Avoid the area or activity where the problem occurs if at all practicable. If a ridden problem, stop riding and use ground work or physio led exercises including pole work for example. Only use techniques you are competent in and confident you can do safely. If a travel issue avoid travel and ask your vet to assist with sedation in any emergency or if travel unavoidable.
Wear your riding hat, stout boots ideally with steel toecaps, riding gloves and a body protector around your ‘problem’ horse at all times.
Do not work around a loose horse in a box. Catch (over the door if bargy etc) and take out and tie up to do. Use a grazing muzzle for horses that bite.
If self isolating or avoiding others but doing your horse e.g. without other people around, make sure family or friends know when you should be safely back and call/ text etc to let them know, so that if anything goes wrong and they don’t hear from you at the expected time, they can check and summon help if required.
Make contingency plans for horse care should you become ill or advised to self isolate for any reason, including arranging full livery and/or booking other professional horse care. Encourage your livery yard to come up with a group plan here. Do not allow non horsy people, however well meaning, to help as they may get hurt.
Have your horse’s passport and a document where it is readily available to those who may be helping with all of your horse’s day to day care requirements on it (multiple copies if required e.g. at home, at work, at the yard) – including medication, allergies, feed (all details of what goes into bucket and if soaked and for how long etc and which and amounts of forage and when feed or haynets etc given or if fed loose), supplements, favourite treats, dislikes, quirks, rug regime, usual exercise, date last wormed and with what, date last shod, when vaccination due and contact details for professionals involved with your horse including vet, farrier, saddler, physio and any other therapist used. Try the ‘ Twasme’ system which is a bit like Facebook for horses! Hopefully you won’t need any help here, but it will give you peace of mind if pre-organised.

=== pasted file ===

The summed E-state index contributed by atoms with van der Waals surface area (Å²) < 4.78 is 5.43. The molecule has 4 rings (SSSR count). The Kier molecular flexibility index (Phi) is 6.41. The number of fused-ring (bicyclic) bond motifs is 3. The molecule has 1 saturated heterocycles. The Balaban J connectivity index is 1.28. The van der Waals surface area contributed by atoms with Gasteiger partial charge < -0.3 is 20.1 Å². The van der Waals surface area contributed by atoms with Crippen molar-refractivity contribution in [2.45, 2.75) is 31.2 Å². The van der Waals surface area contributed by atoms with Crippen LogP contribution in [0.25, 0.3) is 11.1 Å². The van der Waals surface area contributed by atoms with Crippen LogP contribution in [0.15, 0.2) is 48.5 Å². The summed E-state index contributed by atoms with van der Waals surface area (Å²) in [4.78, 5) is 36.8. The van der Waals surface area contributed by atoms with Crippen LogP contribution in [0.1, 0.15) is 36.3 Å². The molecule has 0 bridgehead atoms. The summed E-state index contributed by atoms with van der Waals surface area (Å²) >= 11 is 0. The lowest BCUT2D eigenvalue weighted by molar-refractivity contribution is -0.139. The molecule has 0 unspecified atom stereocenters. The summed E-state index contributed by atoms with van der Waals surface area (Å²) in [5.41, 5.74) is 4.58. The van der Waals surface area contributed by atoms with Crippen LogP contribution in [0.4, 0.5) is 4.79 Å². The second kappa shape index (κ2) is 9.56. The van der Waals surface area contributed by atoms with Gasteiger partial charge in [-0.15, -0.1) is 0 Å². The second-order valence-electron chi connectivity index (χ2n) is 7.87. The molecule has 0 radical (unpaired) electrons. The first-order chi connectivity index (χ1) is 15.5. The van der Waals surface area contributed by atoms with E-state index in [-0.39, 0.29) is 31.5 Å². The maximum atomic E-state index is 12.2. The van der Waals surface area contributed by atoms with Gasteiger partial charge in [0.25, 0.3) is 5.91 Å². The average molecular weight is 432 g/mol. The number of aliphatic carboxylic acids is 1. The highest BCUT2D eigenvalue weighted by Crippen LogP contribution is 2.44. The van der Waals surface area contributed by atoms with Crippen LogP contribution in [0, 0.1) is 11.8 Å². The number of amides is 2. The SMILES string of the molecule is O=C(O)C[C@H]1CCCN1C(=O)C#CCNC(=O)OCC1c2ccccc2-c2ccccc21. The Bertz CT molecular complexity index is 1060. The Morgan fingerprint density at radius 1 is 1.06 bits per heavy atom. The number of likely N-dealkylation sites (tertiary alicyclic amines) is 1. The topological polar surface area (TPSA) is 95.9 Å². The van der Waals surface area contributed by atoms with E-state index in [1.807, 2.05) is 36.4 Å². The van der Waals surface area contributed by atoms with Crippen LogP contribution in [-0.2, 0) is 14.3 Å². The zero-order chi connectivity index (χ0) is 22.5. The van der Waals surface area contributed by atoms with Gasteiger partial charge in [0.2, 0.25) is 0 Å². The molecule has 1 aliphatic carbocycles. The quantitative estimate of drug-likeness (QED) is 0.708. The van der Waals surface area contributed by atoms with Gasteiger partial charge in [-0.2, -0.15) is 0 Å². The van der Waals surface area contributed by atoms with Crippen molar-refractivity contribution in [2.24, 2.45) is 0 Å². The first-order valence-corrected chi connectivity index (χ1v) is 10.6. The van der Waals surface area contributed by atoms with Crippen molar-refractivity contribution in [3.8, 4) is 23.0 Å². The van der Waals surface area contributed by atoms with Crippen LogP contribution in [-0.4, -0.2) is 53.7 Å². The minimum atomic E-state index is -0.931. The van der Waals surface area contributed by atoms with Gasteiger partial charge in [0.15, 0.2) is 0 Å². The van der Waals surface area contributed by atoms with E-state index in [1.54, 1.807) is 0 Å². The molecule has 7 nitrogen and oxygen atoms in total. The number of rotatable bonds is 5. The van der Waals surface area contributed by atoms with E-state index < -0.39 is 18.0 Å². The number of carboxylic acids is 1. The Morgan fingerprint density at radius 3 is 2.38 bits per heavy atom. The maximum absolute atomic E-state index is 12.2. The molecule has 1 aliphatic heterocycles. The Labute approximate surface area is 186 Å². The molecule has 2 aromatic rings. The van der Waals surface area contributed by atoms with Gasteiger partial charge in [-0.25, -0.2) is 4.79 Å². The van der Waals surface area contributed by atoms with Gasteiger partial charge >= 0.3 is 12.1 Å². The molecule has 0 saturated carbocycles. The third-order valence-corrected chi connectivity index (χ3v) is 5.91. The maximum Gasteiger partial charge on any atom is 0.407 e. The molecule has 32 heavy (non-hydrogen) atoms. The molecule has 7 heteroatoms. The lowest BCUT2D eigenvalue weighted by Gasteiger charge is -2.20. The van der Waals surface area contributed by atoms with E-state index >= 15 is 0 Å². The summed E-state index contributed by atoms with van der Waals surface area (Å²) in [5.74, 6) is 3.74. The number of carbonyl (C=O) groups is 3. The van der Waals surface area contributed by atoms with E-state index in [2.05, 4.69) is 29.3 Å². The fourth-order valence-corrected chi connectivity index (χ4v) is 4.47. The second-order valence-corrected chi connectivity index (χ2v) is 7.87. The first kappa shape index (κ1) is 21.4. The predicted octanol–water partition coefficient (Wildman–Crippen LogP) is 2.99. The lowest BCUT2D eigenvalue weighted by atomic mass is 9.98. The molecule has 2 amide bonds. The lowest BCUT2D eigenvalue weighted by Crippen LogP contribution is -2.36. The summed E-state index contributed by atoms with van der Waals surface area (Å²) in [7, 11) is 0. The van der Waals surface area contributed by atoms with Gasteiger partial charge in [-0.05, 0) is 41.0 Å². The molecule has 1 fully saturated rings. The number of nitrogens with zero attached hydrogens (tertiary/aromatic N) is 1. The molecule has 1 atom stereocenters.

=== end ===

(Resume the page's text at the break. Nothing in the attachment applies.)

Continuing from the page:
Be mindful of vulnerable others and do what you can to help them – staying sensible and working together is always best in the long term and in these tough times, our equine friends can be a great comfort.